Here’s what Bug’s looked like after.  She’s not one for a lot of drama or bright patterns and colors.  Remember that stained glass on the top?  I just replaced it with glass from an old picture frame.  I used a glass cutter (available at Home Depot for $7, and super useful) to cut the glass down to size.

She likes simple and clean.  This box fits her personality perfectly.

And this is Tatertot’s.  She wanted a monogram added to the top, so I just used my Cricut to cut one out of vinyl.  It adds a lot of drama, and she loves the zebra lining.  So different, those two girls.

We come across jewelry boxes all the time at thrift stores.  This project couldn’t be easier, and so much fun to work on with my girls.  I love that they didn’t take much time at all.  The hardest part was waiting for paint and glue to dry.  Now we’re on the lookout for a couple more to store lip gloss and hair clips!

 

 

Linking up:

Someday Crafts | The Thrifty Home | Domestically Speaking | House of Hepworths | My RePurposed Life | Chic on a Shoestring | Tatertots and Jello | Miss Mustard Seed | 30 Handmade Days | The Shabby Nest | Fingerprints on the Fridge | Be Different Act Normal | I {Heart} Naptime | DIY Showoff | The 36th Avenue | Beyond the Picket Fence | Seven Thirty-Three | Three Mango SeedsThe Shabby Creek Cottage | Tidy Mom | The Well Crafted Home | Six Sisters’ Stuff | Positively Splendid | Flamingo Toes | It’s Overflowing

A Few of My Favorite Sites {and a Sneak Peek}

Happy Monday morning!  I know, I’m groaning a bit myself.  But I woke up to a pleasant surprise this morning.  A couple of my very favorite sites are featuring a few of my projects.

Head on over to Someday Crafts to check out my Pottery Barn Inspired Shoe Storage cabinet.  I love Someday Crafts, and am constantly checking out their site for new ideas.  I’m sure you are, too!  But if for some reason you’ve never been to the site, you really must check it out!


Heather, over at WhipperBerry, featured my DIY Pallet Gate.  WhipperBerry is another favorite of mine.  She is crazy talented, and I love her blog.

Whipperberry
And finally, a new blog I recently discovered, Domestically Speaking, featured my shoe cabinet as well.  I guess I have been living under a rock or something!  How did I not know about Maryann’s blog?  I really love it now, though, so if you’ve been living under a rock, too–go check it out!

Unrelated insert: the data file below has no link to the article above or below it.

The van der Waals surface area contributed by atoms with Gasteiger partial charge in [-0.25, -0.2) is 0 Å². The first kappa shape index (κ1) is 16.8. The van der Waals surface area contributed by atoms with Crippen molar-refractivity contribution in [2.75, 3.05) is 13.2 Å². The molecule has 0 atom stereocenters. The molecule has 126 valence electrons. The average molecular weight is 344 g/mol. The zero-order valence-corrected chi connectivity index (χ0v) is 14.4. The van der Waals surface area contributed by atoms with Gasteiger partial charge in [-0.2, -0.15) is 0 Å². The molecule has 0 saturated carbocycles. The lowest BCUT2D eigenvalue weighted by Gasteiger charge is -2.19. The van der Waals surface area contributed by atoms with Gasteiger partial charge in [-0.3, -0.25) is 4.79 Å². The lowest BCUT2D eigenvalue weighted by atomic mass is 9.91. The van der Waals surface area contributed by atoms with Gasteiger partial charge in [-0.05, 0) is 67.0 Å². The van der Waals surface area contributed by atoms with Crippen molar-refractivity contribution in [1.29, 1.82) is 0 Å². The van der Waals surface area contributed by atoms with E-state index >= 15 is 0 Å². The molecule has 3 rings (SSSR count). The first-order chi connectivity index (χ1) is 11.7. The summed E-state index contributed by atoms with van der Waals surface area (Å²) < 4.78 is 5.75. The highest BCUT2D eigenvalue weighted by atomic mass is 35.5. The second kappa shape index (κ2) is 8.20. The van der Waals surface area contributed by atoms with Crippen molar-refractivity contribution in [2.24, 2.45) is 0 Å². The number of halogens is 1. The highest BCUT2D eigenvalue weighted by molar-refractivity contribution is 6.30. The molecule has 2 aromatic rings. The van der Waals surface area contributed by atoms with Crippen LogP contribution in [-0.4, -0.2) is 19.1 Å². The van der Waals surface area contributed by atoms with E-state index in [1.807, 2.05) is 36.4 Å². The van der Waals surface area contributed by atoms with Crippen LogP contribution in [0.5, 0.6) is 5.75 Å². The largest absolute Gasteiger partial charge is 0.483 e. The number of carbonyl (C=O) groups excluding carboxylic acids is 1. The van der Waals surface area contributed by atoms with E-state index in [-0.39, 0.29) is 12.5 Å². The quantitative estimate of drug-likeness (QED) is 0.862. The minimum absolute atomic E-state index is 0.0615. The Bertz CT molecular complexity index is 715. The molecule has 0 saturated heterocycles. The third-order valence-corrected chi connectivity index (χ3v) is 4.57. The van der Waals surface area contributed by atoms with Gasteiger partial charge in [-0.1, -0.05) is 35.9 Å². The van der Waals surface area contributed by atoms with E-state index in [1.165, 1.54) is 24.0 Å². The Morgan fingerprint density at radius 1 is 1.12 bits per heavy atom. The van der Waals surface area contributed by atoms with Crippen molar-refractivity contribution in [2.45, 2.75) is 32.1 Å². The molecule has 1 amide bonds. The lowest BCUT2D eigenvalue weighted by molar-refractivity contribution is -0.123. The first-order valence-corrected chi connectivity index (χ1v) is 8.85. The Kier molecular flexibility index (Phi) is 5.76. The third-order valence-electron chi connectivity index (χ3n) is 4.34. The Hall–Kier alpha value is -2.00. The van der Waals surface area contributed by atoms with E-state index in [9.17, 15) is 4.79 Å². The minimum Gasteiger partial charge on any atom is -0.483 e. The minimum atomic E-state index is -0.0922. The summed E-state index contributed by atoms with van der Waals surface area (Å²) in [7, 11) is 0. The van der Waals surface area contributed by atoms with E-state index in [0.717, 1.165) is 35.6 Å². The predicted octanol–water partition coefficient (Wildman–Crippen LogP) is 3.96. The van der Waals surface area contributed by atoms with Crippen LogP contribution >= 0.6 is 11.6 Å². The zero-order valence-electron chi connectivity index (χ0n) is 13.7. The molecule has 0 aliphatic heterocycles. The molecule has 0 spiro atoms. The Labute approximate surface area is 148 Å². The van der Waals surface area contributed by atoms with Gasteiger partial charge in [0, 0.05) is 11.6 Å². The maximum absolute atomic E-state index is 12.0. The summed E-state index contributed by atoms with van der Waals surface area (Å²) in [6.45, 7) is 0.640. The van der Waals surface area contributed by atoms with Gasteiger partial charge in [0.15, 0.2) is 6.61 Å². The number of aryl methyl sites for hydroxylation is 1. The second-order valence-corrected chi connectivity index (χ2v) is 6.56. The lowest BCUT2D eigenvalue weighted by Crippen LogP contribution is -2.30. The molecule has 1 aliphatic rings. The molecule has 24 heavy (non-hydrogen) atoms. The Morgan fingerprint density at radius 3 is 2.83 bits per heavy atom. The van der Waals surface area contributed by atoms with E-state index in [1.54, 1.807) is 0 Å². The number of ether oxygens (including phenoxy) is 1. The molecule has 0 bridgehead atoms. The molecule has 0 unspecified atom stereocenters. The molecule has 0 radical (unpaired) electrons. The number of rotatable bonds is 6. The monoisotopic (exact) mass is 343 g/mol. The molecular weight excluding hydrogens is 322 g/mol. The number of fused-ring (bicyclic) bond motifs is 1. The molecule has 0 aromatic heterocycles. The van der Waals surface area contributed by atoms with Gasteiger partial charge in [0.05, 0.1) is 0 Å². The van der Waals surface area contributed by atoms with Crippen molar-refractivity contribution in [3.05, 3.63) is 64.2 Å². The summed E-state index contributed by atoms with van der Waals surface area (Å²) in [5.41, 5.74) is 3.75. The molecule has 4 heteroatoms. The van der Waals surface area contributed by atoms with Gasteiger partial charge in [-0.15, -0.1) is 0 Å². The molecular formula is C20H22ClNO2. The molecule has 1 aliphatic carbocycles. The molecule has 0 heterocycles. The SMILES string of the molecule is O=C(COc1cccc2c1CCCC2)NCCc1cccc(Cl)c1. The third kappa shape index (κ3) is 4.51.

The kids went back to school today, after a full week of fall break.  It was a little bittersweet.  I was ready to have a few hours to myself, but the house sure does seem quiet this morning.  Fall break was super chill.  We just hung out and worked on a couple of crafty projects together.  I’ll be back tomorrow to show you how we transformed some thrift store jewelry boxes into this..

Preeeeetty, huh?  See you tomorrow!

{Spooky} Halloween Vignette

Now that I have my shoe cabinet finished, I feel all motivated to decorate for the seasons.  I didn’t think I was going to decorate for Halloween, but then Beth over at Home Stories A to Z posted her Halloween Mantles Link Party, and I was inspired!  So I pulled out the Halloween box and got to work.  I needed a wreath, but I was trying to do this on the cheap, and wreaths are so expensive.  I found this little beauty at Goodwill.

Gorgeous, no?  Yeah, not really.  But once I pulled all the ribbon and hot glue off of her, gave her a coat of spray paint, and added some Spanish moss and a dollar store raven, she was perfect.

And the vase filler for my DIY cloche?  That came from Dollar Tree, too.

Only before I got my hands on them, they were quite different.  They were an almost fluorescent shade of white.  I swear they could glow in the dark.  I added a bit of my favorite Ralph Lauren glaze, and they were perfect!

But one of my favorite items has to be my faux mercury glass potion bottles.  I was actually considering making this very item when I came across them in Kohl’s.  They were on sale for $13.99 for the set, but I had a $10 off coupon.  All three bottles cost me $4!  I couldn’t even make them for that.